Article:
NYC exhibition features plight of the ninespotted lady beetle

A new exhibition at the American Museum of Natural History will call attention to the plight of the ninespotted lady beetle – once so prevalent and valuable for pest control it was deemed New York’s official state insect – and will feature a lady beetle specimen from Cornell.

The exhibition, “Extinct and Endangered,” opens June 22 in New York City and is based on the macrophotography of renowned artist Levon Biss. Biss used microscope lenses to create large-scale images of 40 species at incredibly high resolution, layering up to 10,000 shots for each image. The photos were then blown up to measure as large as 4.5 by 8 feet.

Ninespotted lady beetle

“It brings attention to the fact that these little bugs that are usually underfoot are out there, and they’re important,” said Todd Ugine, research associate in the lab of John Losey, professor of entomology. “Having these images blown up to that size gives people a different kind of access – you notice the detail and the beauty, and I hope that accessibility will bleed into awareness of their decline.”

After the museum reached out to Losey in fall of 2020, Ugine grew the specimen from a colony of ninespotted lady beetles he cares for and researches in the lab. He carefully selected a batch to send to David Grimaldi, Ph.D. ‘86, a curator of invertebrate zoology at the museum, who prepared a smaller selection for Biss. The remaining beetles will be kept in the museum’s permanent research collection.

A U.S. Department of Agriculture survey in 2009 found no trace of the once-ubiquitous ninespotted lady beetle, Coccinella novemnotata, east of the Mississippi – with the exception of one population on Long Island. Previous research in the Losey lab has pointed to the source of the beetle’s mysteriously rapid decline in the 1980s: nonnative ladybugs that were introduced to improve pest control.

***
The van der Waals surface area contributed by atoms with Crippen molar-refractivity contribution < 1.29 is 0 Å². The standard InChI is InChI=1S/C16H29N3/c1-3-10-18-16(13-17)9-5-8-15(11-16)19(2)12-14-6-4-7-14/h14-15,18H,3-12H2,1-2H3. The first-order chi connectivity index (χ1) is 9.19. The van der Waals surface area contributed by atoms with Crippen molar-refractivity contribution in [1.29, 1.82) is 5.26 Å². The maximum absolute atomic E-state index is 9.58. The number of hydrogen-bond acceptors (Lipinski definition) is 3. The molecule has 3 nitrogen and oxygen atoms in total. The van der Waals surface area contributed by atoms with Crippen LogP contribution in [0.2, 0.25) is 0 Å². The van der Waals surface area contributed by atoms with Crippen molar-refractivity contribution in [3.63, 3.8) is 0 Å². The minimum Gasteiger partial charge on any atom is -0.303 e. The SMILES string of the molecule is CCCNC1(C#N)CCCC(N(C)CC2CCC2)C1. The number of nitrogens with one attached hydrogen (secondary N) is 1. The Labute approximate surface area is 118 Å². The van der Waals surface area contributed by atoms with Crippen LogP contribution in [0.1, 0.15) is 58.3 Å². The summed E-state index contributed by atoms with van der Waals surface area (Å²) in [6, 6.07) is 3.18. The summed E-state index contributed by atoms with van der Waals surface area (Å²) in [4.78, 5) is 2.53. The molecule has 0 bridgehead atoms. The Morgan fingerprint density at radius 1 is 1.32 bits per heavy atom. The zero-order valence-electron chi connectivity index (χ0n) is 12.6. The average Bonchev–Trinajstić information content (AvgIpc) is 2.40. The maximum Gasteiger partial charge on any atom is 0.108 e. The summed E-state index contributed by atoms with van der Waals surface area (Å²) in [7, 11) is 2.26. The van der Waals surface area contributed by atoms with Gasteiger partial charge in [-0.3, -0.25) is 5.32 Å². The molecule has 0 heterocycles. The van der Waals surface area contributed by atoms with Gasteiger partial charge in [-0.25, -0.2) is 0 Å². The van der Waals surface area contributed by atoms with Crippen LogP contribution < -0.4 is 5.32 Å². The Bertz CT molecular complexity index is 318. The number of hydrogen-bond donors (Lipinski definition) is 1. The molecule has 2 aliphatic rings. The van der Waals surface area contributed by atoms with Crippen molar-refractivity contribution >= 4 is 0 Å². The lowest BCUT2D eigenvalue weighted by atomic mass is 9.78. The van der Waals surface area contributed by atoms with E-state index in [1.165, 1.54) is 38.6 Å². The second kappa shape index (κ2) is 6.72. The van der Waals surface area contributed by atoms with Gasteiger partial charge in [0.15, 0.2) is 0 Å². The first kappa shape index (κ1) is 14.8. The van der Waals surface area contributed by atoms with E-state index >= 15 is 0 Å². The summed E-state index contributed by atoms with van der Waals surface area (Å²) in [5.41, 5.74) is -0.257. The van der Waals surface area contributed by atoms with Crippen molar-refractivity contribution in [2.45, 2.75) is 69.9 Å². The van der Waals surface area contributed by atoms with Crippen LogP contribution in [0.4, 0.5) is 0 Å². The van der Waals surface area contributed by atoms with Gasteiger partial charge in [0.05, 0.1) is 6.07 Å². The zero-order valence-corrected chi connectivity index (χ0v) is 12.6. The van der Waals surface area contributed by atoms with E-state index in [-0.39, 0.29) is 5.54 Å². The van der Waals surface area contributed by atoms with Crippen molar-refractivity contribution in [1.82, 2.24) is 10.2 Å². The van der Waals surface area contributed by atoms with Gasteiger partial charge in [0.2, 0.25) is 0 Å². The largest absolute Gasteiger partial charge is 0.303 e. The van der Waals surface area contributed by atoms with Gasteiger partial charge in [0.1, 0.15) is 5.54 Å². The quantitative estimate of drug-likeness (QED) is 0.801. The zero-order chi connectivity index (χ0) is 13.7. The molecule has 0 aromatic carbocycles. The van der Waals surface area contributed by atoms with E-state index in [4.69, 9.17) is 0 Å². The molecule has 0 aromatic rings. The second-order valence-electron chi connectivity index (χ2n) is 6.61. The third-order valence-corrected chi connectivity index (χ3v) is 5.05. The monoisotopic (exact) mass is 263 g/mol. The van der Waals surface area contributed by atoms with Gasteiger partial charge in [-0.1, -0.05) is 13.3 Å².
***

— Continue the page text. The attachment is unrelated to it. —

“Some of the species introduced were great at eating the same pests the native species ate,” Ugine said. “We think these nonnative species vacuumed up all the food and the native species were out-competed, and that seems to be borne out in the laboratory work we’ve done.”

Ugine hopes the show will bring attention to efforts to restore the ninespotted lady beetle to its native range, and the larger problem of global insect declines. Having studied and honed breeding of the beetle, the lab has been releasing them into the wild, and larvae and beetles are available for purchase through the Lady Bug Rescue, managed by two Cornell Ph.D. alum and current research associates in Losey’s lab. The rescue was started in 2016, after eight years of gathering citizen science data about ladybug sightings through the Lost Lady Bug Project, founded by Losey, and seeing declining reports of the ninespotted lady beetle. To scale up and optimize the reintroduction efforts, more research and funding is needed, Ugine said.

“That one population on Long Island is co-existing with the nonnative species, so maybe that small population happens to have some trait or set of traits that allows them to persist,” he said. “I’d love to go back to that population to use it as a source for reintroduction.”

This population could then be “ranched,” Ugine said – bred by the hundreds of thousands under a protective covering, and released and tracked to see how and whether they survive and adapt.

In 2019, scientists reported that 40% of all insects are in decline globally and that a third of them are endangered. Ugine said the value of reintroducing the ninespotted lady beetle is the value of biodiversity itself.  

“When you lose a species, you’re losing an ecological service,” Ugine said. “Who knows what additional kinds of services it might have provided, in terms of pest control, or even pharmaceuticals. If you don’t have it around, you can’t study those things. That’s all lost.”

Furthermore, biodiversity inspires, Ugine continued. “If we had never seen anything flying around, would we have planes?” he said. “Look at Levon Biss’ images – it’s powerful.”

The exhibition features 39 other species, including the declining Monarch butterfly, and the endangered Puritan tiger beetle, Hawaiian hammer-headed fruit fly, Mt. Hermon June beetle, and San Joaquin flower-loving fly. The museum will be releasing a companion book of the images and a “making of” video, and the show will eventually travel to other museums.